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Water & Wetlands Protection

Lake Russell, located within the Nature Conservancy's 12,000 acre Disney Wilderness Preserve, is one of the last remaining undeveloped lakes in central Florida. The lake, connected to Reedy Creek and the Kissimmee Chain of Lakes, is part of the headwaters to the Everglades. Disney Wilderness Preserve is a central component to the new Everglades Headwaters National Wildlife Refuge which the Nature Conservancy is helping create in partnership with the US Fish and Wildlife Service. Historic Longleaf Pine savanas over low-lying understories of saw palmetto and wiregrass define much of the landscape, maintained my consistent fire management.

Photograph by Carlton Ward Jr / Carlton Ward Photography / www.CarltonWard.com

Wetlands are a major part of the South Florida Ecosystem. Yet, despite the federal and state “No Net Loss” mandate in the late 1980s, wetland loss continues to be a major issue facing south Florida. ELC attorneys have significant experience as litigators and advocates in advancing wetlands protections. Our practice includes challenging the issuance of major dredge and fill projects under Section 404 of the Clean Water Act and environmental resource permits under state law, which could undermine Everglades restoration objectives. ELC also works with its clients and partners in advancing legislative and regulatory improvements to federal and state wetland permitting policies.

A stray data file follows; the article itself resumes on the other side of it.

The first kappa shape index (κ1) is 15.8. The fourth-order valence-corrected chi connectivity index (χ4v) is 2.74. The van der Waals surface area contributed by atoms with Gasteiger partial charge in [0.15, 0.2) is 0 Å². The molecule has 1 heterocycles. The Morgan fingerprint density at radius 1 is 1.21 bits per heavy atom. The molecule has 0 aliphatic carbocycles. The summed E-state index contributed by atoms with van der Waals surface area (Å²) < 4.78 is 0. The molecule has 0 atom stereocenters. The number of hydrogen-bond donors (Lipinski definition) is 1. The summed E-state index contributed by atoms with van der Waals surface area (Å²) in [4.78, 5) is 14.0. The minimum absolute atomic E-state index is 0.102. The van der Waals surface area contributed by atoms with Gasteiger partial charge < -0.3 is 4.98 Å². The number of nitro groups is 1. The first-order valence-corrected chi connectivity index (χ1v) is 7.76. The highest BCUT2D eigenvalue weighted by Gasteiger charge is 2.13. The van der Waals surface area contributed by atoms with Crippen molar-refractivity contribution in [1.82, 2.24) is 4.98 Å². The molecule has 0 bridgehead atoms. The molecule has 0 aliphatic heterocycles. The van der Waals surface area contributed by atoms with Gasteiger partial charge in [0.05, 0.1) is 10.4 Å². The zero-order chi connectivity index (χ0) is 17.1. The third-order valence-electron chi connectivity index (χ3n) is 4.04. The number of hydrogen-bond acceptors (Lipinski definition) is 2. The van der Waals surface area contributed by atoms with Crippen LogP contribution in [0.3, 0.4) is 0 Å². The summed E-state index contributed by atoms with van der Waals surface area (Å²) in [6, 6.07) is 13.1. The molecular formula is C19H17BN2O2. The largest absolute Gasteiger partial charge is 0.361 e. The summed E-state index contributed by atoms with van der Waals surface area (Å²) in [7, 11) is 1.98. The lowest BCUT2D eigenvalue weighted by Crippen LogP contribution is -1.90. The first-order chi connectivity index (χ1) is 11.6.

Highlights:
  • Florida Wildlife Federation v. United States Army Corps of Engineers, 404 F.Supp.2d 1352 (S.D. Fla. 2005): Successfully challenged the issuance of a dredge and fill permit issued by the U.S. Army Corps of Engineers that would have allowed for the construction of a massive bio-technology institute in an area needed for Everglades restoration. Since then, the research facility has been moved to a more suitable area located in close proximity to a large university and urban area. The original site was recently purchased by the South Florida Water Management District for eventual use as a water storage and treatment area for Everglades restoration.
  • Successfully settled a lawsuit against the Federal Highway Administration, resulting in the first comprehensive study of the environmental effects of coastal armoring in south Florida.
  • Crafted stronger wetland protections for the Kissimmee River Valley as part of a settlement agreement in a state administrative proceeding.
  • Currently opposing efforts by the Palm Beach Port District to deepen and expand the Lake Worth Inlet. In light of the planned expansion of the Port of Miami and Port Everglades, this project is unnecessary and will likely have significant impacts to several federally listed species including manatees and sea turtles.
  • Advocating for conservation of resources in the Florida Keys National Marine Sanctuary.